Haley: I love that quote. And it’s almost embarrassing how often I return to that realization. And how many times our culture has! It’s like we keep having to relearn this lesson.
Leandra: The thing about having it all is that we all do
Have it all
Haley: Memoir forthcoming? I think it’s very natural to think of your life as a collection of pillars (work/friends/romance/family/home), but it’s so easy to get caught up in what those things should look like instead of what you genuinely want them to look like, or what genuinely suits you. And I think that’s because sometimes, when it does look like you think it should, it feels so good. Too good! And you mistake that feeling for fulfillment. When really you’re just fulfilling an external expectation.
Leandra: You’re on to something re: how good it feels to get something that you think you should want, which brings up the question of what we pursue when we pursue happiness. I got to happiness because that’s not actually what we pursue, or I pursue. I’m after fulfillment.
Haley: But don’t you think even fulfillment wavers?
Leandra: Fulfillment is that indelible feeling that sits in your gut and enables your ability to problem solve and answer hard questions and frankly, self-heal. It doesn’t necessitate a consistent feeling of purpose but it does necessitate a sort of blinders-on approach to keeping in touch with your purpose.
Harling: Yeah I think of fulfillment and happiness as very different too — the former being more immune to the natural permutations of how you feel about yourself/your purpose on a daily basis.
Haley: Are you describing fulfillment Leandra or just knowing yourself? Or are they one in the same?
Leandra: They’re one in the same, I think. I only feel lost when my inner compass is swimming away from me. And sometimes to get it close again I have to crawl out of my skin just so I can get back in, but those are some of the most rewarding time periods — not because I’m a masochist, but because I’m cracked open.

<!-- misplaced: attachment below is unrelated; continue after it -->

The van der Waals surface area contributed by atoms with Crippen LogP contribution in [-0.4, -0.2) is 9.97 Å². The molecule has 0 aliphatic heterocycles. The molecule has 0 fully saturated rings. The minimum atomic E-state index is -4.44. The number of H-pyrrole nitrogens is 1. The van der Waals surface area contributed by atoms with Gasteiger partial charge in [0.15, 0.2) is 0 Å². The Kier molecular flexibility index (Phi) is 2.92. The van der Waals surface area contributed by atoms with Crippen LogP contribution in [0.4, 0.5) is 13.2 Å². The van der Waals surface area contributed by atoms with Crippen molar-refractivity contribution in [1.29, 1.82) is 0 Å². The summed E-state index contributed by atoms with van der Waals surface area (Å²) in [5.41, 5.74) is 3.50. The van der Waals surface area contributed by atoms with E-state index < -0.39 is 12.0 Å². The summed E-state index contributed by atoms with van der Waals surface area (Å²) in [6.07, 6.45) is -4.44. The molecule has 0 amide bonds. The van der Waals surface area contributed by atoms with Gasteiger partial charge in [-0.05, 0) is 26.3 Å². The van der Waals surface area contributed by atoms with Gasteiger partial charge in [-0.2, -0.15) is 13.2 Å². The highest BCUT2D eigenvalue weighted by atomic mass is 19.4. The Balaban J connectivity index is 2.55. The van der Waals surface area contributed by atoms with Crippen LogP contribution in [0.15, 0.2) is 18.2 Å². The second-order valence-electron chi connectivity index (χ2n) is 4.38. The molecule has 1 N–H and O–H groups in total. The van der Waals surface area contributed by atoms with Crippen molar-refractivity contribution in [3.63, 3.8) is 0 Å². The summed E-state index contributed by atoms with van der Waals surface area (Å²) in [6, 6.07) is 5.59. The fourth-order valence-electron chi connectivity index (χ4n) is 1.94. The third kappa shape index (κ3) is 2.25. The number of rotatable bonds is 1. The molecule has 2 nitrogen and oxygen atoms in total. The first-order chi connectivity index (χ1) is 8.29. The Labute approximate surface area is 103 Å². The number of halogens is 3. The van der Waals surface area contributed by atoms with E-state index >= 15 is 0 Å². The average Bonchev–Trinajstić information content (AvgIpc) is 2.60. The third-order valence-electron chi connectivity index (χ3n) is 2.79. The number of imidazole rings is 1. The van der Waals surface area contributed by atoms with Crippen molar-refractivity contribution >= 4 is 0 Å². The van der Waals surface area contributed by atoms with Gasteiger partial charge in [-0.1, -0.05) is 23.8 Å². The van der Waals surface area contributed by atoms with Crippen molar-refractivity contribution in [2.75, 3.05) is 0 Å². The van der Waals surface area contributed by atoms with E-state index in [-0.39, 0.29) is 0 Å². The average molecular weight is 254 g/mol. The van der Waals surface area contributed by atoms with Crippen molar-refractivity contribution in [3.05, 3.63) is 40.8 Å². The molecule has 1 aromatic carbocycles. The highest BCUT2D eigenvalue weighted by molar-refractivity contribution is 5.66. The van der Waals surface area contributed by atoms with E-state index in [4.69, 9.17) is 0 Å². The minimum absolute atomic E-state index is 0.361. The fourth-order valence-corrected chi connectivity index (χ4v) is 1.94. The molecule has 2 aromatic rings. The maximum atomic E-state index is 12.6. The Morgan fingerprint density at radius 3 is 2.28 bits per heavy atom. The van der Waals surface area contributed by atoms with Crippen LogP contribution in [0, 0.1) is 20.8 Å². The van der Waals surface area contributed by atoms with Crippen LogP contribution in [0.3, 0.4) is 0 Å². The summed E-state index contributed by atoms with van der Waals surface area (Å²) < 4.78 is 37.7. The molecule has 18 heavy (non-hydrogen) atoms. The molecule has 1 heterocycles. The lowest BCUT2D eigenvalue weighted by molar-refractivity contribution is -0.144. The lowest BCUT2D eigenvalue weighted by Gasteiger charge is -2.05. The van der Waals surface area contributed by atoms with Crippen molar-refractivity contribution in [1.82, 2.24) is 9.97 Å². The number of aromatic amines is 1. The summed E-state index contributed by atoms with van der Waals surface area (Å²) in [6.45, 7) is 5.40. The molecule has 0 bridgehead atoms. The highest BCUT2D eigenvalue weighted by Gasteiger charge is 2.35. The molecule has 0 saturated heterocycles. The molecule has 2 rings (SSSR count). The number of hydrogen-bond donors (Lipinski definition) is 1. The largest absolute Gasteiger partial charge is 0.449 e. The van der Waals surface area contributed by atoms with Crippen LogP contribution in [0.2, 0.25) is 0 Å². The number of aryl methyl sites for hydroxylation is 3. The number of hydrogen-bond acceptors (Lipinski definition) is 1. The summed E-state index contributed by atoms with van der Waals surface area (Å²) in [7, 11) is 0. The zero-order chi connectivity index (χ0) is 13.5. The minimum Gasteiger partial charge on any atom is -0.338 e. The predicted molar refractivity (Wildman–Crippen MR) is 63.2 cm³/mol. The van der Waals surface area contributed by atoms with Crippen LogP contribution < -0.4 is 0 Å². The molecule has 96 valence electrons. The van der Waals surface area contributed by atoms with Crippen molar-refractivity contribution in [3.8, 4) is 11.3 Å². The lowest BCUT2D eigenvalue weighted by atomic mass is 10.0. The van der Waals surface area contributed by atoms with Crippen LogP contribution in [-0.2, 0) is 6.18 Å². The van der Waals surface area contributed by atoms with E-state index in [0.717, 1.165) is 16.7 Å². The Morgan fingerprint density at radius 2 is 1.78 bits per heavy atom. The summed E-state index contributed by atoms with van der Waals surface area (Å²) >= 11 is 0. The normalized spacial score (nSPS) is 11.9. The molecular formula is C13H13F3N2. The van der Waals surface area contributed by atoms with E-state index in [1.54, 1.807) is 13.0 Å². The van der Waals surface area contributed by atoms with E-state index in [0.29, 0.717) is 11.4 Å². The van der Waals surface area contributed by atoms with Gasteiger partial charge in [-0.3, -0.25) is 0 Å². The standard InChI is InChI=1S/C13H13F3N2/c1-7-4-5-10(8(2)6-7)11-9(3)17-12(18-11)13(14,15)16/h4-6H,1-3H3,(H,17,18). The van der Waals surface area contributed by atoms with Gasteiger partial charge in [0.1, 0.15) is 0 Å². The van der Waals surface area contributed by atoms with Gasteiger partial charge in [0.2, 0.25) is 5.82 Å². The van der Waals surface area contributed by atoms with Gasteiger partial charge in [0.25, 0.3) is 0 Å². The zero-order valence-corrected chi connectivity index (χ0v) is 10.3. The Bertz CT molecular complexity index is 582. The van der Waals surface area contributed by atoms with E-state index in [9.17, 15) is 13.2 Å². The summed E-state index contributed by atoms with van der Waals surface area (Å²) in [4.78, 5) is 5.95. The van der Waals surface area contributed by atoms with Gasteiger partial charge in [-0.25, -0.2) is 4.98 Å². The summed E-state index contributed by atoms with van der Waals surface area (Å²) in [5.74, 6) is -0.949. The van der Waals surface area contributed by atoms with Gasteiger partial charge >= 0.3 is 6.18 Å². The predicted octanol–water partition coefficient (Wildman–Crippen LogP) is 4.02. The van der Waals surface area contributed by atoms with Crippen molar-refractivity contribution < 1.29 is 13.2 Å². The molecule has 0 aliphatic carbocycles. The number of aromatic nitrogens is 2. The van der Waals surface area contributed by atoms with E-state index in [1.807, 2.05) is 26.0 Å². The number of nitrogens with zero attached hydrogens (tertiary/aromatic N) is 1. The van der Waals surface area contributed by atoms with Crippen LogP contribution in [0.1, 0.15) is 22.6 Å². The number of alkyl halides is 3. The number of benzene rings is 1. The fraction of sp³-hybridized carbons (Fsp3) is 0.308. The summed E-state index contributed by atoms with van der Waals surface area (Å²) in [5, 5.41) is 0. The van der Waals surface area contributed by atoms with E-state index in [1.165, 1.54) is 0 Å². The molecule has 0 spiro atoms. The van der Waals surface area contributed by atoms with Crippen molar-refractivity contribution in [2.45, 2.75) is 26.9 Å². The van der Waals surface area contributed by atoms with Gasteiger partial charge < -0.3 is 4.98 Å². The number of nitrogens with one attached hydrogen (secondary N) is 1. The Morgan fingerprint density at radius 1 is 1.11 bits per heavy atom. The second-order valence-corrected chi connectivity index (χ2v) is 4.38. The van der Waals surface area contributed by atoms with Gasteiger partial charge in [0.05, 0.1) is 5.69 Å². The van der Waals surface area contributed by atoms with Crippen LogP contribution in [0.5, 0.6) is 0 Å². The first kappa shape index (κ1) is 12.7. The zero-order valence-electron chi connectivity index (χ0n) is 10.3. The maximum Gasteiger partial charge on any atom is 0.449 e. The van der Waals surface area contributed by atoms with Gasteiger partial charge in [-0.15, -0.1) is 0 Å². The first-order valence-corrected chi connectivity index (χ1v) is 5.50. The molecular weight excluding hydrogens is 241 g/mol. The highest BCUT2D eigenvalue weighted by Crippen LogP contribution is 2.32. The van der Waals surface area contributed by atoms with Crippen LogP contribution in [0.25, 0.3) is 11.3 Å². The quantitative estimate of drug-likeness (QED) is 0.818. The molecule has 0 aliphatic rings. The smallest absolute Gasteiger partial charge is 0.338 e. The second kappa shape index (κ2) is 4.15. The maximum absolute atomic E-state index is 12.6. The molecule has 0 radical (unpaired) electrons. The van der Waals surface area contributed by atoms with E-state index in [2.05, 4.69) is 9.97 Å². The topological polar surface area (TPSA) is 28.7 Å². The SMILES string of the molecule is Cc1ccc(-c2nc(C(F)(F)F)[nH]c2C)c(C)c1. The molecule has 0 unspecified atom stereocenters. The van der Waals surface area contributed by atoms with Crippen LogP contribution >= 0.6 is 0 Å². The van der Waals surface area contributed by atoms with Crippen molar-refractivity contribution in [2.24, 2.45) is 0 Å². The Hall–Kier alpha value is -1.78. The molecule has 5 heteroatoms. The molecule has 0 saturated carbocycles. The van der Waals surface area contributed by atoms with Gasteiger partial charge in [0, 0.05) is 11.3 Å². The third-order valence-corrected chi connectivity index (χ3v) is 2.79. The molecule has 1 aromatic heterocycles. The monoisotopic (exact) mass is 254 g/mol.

Haley: I think people often think of fulfillment as hitting all the pillars at the same time (I historically have), but it’s much less concerned with external factors. And the reason its easy to lose sight of that is because we all have moments in our twenties where everything lines up and you think THIS is it. And then you realize that it’s not. But you try to get back to that feeling, thinking that getting up earlier or drinking more matcha will enable you to find that elusive balance again. But it’s not about nailing balance.
Harling: What do you think the stumbling blocks are that are impeding culture from being freed from the trope of “having it all”?
Haley: Assuming it’s more than simply endeavoring to know yourself
Leandra: Compare culture too
Haley: Yes, those are intimately tied!
Harling: And the wellness-industrial complex, which certainly encourages the idea that you can fix your life by doing/eating the right things. It sells reinvention of self by means of a quick fix.
Haley: And it’s always selling the best of everything. The best job. The best group of supportive friends. The best state of mind. Meghan is writing a story about the joy of mediocrity for us this month, and I think there is really something to celebrate in that.
Leandra: Compare culture is distracting. Seeing and being around people who are self-satisfied and confident and purportedly fulfilled…it can trick you into believing that by doing the things you see them doing, you’ll get the same results. I think I struggled a lot with this in my twenties! I always wanted to be around women who had their shit together and I got distracted so many times because I conflated their self-assurance and shit togetherness with the actual THINGS they did to get there, and tried to re-approximate. It is only very recently that I have been able to recognize this and course correct
Haley: When really the more likely common factor is weathering enough shit while being thoughtful enough to let it teach you something. Which doesn’t package well as a morning routine.
Leandra: Yeah, or respecting yourself enough to recognize the process and feel comfortable letting it play out
Harling: It’s also difficult to articulate while you’re in the middle of it, and often becomes clearest in hindsight — which is not something the internet metabolizes as easily. The process of muddling through something is rarely represented
Haley: Totally. I feel like all of my essays lately are saying the same thing: You’re okay. Let it ride. Pay attention to your honest feelings. And I feel like a broken record, but it’s the only lesson that has truly endured over the course of my twenties.
Harling: You will change, and you will change again
Leandra: When you do present in progress, stream-of-consciousness thoughts, though, particularly in the context of publishing, you do also run the risk of having this timeline of your emotional ebbs and flows immortalized